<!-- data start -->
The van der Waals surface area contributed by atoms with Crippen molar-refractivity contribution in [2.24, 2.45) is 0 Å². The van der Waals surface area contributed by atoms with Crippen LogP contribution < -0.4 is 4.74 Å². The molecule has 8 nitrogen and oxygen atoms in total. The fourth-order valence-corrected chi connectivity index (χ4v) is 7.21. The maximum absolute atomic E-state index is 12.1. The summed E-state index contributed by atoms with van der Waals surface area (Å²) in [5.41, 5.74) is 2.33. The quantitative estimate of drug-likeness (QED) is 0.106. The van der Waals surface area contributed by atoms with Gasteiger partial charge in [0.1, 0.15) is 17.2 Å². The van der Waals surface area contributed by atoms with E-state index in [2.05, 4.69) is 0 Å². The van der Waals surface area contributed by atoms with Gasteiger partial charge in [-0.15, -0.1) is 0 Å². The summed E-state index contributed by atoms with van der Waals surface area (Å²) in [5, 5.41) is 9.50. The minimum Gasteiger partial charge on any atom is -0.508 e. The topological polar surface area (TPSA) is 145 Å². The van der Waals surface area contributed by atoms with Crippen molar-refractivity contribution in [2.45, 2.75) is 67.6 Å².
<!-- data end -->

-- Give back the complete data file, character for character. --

The van der Waals surface area contributed by atoms with Crippen molar-refractivity contribution in [2.24, 2.45) is 0 Å². The van der Waals surface area contributed by atoms with Crippen LogP contribution < -0.4 is 4.74 Å². The molecule has 8 nitrogen and oxygen atoms in total. The fourth-order valence-corrected chi connectivity index (χ4v) is 7.21. The maximum absolute atomic E-state index is 12.1. The summed E-state index contributed by atoms with van der Waals surface area (Å²) in [5.41, 5.74) is 2.33. The quantitative estimate of drug-likeness (QED) is 0.106. The van der Waals surface area contributed by atoms with Gasteiger partial charge in [0.1, 0.15) is 17.2 Å². The van der Waals surface area contributed by atoms with E-state index in [2.05, 4.69) is 0 Å². The van der Waals surface area contributed by atoms with Gasteiger partial charge in [-0.15, -0.1) is 0 Å². The summed E-state index contributed by atoms with van der Waals surface area (Å²) in [5, 5.41) is 9.50. The minimum Gasteiger partial charge on any atom is -0.508 e. The topological polar surface area (TPSA) is 145 Å². The van der Waals surface area contributed by atoms with Crippen molar-refractivity contribution in [2.45, 2.75) is 67.6 Å².